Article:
New government[edit]

Prime Minister Ahmed Qurei resigned, but at the request of President Mahmoud Abbas, remained as interim Prime Minister until 19 February 2006. On 29 March 2006 a new government was formed by Hamas leader Ismail Haniyeh.

Detention of Ministers and MPs[edit]

After the kidnapping of Israeli soldier Gilad Shalit on 25 June 2006, Israel launched a series of raids into Gaza and the West Bank. Israel destroyed civilian infrastructure and arrested dozens of Hamas supporters, including elected cabinet ministers and members of the PLC. On 28 June overnight, the army invaded Gaza and performed airstrikes, bombing infrastructure such as bridges and an electricity station. On 29 June, the IDF detained from the West Bank 8 ministers and 26 PLC members in addition to many other political leaders.[23][48] By August 2006, Israel had arrested 49 senior Hamas officials, all from the West Bank, including 33 parliamentarians, "because technically they were members of a terrorist organisation although they may not be involved in terrorist acts themselves". Most of the Hamas detainees were moderate members from the West Bank who had been calling on the Gaza leadership to recognise Israel and make the party more acceptable to the international community. Hamas has accused Israel of trying to destroy the Hamas-led Palestinian Authority.[49]

With the formation of the government, the Quartet set three conditions for the Hamas-led government: recognition of the agreements signed between Israel and the PLO, recognition of Israel, and renunciation of support for terrorism; Hamas refused these conditions.


Economic sanctions against the Palestinian National Authority and individual PLC members elected for Hamas[50] were imposed by Israel and the Quartet on the Middle East against the Palestinian National Authority and the Palestinian territories.[51]

On 28 January 2006, Israel said it would prevent Hamas leaders, including newly elected PLC deputies, from travelling between the Gaza Strip and the West Bank.[52] On 29 January, Israeli Prime Minister Ehud Olmert stated that he would not allow the transfer of any funds that would be used for terrorism and the matter was under review.[53] US Secretary of State Condoleezza Rice declared that: "[T]he United States is not prepared to fund an organization that advocates the destruction of Israel, that advocates violence and that refuses its obligations under the roadmap to which everyone is committed."[54] US senators echoed this sentiment saying that aid should be cut to a Hamas-led Palestinian Government unless Hamas abolished the militant arm of its party and stopped calling for the destruction of Israel.[55] On 17 February, one day before the new parliament was sworn in, the then Fatah-led government returned $50 million US aid that Washington did not want to come in the hands of the new government. The money had been intended for infrastructure projects in Gaza.[56]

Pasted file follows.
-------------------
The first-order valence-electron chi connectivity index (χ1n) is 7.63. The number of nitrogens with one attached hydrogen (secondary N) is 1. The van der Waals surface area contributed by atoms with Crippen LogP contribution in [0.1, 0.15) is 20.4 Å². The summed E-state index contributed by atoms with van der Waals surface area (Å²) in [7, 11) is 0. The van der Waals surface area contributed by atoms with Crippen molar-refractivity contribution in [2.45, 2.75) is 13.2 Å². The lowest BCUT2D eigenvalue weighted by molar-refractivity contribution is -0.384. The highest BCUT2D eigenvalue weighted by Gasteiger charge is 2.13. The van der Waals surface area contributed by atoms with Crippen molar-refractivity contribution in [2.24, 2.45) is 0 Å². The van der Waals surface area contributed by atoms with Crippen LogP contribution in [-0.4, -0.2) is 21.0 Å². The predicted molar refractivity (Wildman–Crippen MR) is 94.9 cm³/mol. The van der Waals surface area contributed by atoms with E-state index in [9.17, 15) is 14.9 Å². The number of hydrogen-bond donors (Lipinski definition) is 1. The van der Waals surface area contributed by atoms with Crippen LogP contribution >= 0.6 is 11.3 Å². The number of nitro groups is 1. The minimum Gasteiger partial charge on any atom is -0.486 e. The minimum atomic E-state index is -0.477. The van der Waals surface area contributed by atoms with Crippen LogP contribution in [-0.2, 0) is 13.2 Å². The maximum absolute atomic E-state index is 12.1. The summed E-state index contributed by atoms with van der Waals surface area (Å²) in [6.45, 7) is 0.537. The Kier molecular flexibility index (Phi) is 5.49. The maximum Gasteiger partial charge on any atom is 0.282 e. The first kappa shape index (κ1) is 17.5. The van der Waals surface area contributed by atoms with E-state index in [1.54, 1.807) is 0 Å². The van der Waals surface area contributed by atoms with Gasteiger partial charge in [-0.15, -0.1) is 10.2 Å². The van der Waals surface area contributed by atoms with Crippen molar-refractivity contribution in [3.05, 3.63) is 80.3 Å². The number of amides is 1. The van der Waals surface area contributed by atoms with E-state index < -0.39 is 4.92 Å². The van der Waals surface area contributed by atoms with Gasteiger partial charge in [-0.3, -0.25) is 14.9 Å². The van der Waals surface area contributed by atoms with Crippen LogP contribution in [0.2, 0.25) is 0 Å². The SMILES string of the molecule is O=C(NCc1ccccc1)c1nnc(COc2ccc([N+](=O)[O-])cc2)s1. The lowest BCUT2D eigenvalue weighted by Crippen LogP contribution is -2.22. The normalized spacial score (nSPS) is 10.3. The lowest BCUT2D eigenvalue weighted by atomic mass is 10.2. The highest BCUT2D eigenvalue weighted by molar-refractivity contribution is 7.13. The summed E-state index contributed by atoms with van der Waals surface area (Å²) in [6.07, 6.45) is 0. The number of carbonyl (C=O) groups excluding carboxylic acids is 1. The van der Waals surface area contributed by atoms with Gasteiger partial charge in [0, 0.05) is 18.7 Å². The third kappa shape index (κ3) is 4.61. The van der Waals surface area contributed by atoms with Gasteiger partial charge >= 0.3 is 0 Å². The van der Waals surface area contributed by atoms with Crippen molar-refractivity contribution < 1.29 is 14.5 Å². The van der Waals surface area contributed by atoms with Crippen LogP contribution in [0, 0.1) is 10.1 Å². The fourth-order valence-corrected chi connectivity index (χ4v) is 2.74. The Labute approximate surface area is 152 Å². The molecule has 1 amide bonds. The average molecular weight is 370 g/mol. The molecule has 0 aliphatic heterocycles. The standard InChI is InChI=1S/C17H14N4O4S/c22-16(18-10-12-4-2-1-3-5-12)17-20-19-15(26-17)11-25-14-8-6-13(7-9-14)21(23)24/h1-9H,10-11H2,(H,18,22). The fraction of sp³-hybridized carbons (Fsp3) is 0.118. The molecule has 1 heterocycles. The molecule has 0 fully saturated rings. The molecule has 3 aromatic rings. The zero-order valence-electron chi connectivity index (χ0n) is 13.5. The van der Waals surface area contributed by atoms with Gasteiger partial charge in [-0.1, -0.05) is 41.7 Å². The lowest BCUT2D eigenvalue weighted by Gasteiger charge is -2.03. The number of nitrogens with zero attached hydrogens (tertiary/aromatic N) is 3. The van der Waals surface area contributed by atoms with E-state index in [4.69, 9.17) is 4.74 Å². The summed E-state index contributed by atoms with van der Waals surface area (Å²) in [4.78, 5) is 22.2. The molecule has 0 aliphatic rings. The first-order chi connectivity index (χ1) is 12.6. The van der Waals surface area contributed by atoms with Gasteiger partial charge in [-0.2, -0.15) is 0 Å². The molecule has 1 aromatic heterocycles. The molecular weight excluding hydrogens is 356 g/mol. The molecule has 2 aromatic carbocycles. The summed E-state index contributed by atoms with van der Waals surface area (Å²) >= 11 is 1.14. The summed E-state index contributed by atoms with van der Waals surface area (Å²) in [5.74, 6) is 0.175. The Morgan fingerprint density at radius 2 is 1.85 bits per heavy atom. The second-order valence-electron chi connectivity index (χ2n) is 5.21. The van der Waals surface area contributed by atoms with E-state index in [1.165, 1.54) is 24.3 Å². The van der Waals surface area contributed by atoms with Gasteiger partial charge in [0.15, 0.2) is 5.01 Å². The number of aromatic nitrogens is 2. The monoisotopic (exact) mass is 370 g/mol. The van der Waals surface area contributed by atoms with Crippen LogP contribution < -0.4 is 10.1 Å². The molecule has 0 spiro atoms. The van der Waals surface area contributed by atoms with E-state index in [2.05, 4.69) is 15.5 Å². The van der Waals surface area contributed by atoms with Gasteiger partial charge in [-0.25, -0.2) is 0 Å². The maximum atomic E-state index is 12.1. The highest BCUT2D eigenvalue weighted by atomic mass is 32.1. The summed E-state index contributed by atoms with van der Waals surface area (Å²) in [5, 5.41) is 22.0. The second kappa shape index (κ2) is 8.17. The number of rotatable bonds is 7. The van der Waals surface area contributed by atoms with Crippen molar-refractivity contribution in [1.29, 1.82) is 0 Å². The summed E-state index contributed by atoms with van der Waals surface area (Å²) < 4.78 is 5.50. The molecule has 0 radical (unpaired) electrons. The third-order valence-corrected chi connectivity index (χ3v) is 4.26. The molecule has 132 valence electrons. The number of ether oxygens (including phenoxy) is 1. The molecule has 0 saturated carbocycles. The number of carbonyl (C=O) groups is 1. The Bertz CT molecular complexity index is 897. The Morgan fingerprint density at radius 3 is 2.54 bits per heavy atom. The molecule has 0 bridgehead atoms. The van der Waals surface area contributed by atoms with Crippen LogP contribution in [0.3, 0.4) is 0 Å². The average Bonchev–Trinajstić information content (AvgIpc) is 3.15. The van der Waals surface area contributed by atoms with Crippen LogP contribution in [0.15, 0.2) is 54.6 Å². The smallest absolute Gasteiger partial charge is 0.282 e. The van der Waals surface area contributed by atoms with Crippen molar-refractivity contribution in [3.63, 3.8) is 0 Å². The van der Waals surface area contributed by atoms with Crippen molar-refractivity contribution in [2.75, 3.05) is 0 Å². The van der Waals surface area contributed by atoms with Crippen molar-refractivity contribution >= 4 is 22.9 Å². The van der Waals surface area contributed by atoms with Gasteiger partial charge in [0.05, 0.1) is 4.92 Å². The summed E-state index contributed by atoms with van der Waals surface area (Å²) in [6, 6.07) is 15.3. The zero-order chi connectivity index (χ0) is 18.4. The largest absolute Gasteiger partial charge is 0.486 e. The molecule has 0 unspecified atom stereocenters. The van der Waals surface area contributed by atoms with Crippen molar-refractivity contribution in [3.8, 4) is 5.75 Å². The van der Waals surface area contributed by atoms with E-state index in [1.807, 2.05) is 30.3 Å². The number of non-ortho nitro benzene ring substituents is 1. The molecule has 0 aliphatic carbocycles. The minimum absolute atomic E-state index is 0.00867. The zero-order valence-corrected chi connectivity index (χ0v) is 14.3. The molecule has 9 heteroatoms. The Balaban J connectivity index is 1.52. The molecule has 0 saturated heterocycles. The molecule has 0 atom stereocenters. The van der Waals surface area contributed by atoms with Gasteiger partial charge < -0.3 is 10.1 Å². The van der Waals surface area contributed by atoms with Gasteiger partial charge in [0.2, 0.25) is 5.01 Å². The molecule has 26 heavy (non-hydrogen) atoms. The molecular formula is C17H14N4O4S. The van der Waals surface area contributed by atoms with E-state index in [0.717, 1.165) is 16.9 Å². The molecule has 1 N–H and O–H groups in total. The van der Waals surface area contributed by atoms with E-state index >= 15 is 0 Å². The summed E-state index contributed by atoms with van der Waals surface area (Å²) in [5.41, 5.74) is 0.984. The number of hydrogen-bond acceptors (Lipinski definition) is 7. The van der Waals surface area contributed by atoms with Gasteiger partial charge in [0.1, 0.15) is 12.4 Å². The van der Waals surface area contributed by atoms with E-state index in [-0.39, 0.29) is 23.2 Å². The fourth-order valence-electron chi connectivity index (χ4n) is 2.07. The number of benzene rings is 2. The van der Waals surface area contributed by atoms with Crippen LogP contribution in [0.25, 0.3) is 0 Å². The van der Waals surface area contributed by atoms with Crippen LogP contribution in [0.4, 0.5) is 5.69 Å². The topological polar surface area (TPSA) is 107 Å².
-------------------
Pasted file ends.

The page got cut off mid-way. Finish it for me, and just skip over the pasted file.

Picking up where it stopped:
On 30 January, the Quartet called for reviewing support for the future government against its commitment to the principles of nonviolence, recognition of Israel, and acceptance of previous agreements and obligations, including the Roadmap.[57][58]

Questioning the right to govern[edit]

Prior to the 2006 elections, Israel had concerns that Hamas might win enough seats that it could demand a position in government. US President George Bush was not willing to press for Hamas' exclusion from the election process. Abu Mazen (Abbas) was confident that Fatah would win the elections, as was Bush, who urged that the elections should take place.[59] The Guardian observed that the unforeseen election win by Hamas "was seen as an affront to the central premise of the Bush administration's policy in the Middle East: that democratic elections would inexorably lead to pro-western governments".[60]

Fatah post-election impediments[edit]

PA Prime Minister Qureia and his Cabinet resigned even before the final results were officially announced. Fatah refused to join a new Hamas-led coalition. President Abbas would ask Hamas to form the next Government. On 26 January 2006, Fatah leader Saeb Erakat said his party did not want to join a Hamas Government. The Fatah Central Committee decided that Fatah will not join the next Government, but said it would depend on President Abbas. On 28 January 2006, Hamas declared it would try to form a Government of technocrats, if a government with Fatah and all the political groups was not possible. On 29 January 2006, PLC deputies from Fatah confirmed after talks with Abbas that their faction would not join Hamas in a coalition Government and would prefer to sit in opposition, despite calls by Hamas for a "political partnership". The decision was, however, not discussed and ratified by the Fatah Central Committee.[55]

Hamas formed a government without Fatah, the secular party that had dominated Palestinian politics for decades. Ismail Haniyeh was nominated as Prime Minister on 16 February 2006 and sworn in on 29 March 2006. Conditions on the ground deteriorated almost immediately, as Fatah did not take defeat easily. Fatah-Hamas tensions were expressed in a significant deterioration of law and order, and incidents of open violence between the two groups led to dozens of deaths, particularly in the Gaza Strip. In September 2006, with Fatah support, the public sector, which had hardly been paid since March, went on strike. The Fatah "inclusionists" wanted to help Hamas become more moderate, so that a coalition would become possible. Fatah's "old guard," on the other hand, wanted to exclude Hamas from the political process, by ensuring its failure.[61]